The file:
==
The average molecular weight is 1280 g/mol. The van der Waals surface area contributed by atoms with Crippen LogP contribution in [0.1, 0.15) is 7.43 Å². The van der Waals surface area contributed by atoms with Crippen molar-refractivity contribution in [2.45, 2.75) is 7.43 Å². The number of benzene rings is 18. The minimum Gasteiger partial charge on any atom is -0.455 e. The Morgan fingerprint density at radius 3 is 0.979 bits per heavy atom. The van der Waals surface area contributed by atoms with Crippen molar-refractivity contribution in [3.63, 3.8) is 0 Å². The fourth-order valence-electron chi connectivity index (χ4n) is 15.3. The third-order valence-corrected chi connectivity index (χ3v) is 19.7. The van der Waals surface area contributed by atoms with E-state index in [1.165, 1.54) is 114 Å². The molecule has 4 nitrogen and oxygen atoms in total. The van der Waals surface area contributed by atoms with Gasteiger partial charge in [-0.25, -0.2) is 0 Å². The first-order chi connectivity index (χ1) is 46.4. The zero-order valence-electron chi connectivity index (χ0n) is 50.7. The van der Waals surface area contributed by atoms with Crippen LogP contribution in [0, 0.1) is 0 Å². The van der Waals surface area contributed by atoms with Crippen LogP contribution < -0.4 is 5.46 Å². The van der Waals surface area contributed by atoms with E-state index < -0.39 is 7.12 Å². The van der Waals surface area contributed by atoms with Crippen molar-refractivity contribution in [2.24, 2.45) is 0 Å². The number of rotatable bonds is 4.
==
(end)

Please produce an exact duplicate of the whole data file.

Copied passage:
The average molecular weight is 1280 g/mol. The van der Waals surface area contributed by atoms with Crippen LogP contribution in [0.1, 0.15) is 7.43 Å². The van der Waals surface area contributed by atoms with Crippen molar-refractivity contribution in [2.45, 2.75) is 7.43 Å². The number of benzene rings is 18. The minimum Gasteiger partial charge on any atom is -0.455 e. The Morgan fingerprint density at radius 3 is 0.979 bits per heavy atom. The van der Waals surface area contributed by atoms with Crippen molar-refractivity contribution in [3.63, 3.8) is 0 Å². The fourth-order valence-electron chi connectivity index (χ4n) is 15.3. The third-order valence-corrected chi connectivity index (χ3v) is 19.7. The van der Waals surface area contributed by atoms with E-state index in [1.165, 1.54) is 114 Å². The molecule has 4 nitrogen and oxygen atoms in total. The van der Waals surface area contributed by atoms with Gasteiger partial charge in [-0.25, -0.2) is 0 Å². The first-order chi connectivity index (χ1) is 46.4. The zero-order valence-electron chi connectivity index (χ0n) is 50.7. The van der Waals surface area contributed by atoms with Crippen LogP contribution in [0, 0.1) is 0 Å². The van der Waals surface area contributed by atoms with Crippen LogP contribution < -0.4 is 5.46 Å². The van der Waals surface area contributed by atoms with E-state index < -0.39 is 7.12 Å². The van der Waals surface area contributed by atoms with Crippen molar-refractivity contribution in [2.24, 2.45) is 0 Å². The number of rotatable bonds is 4.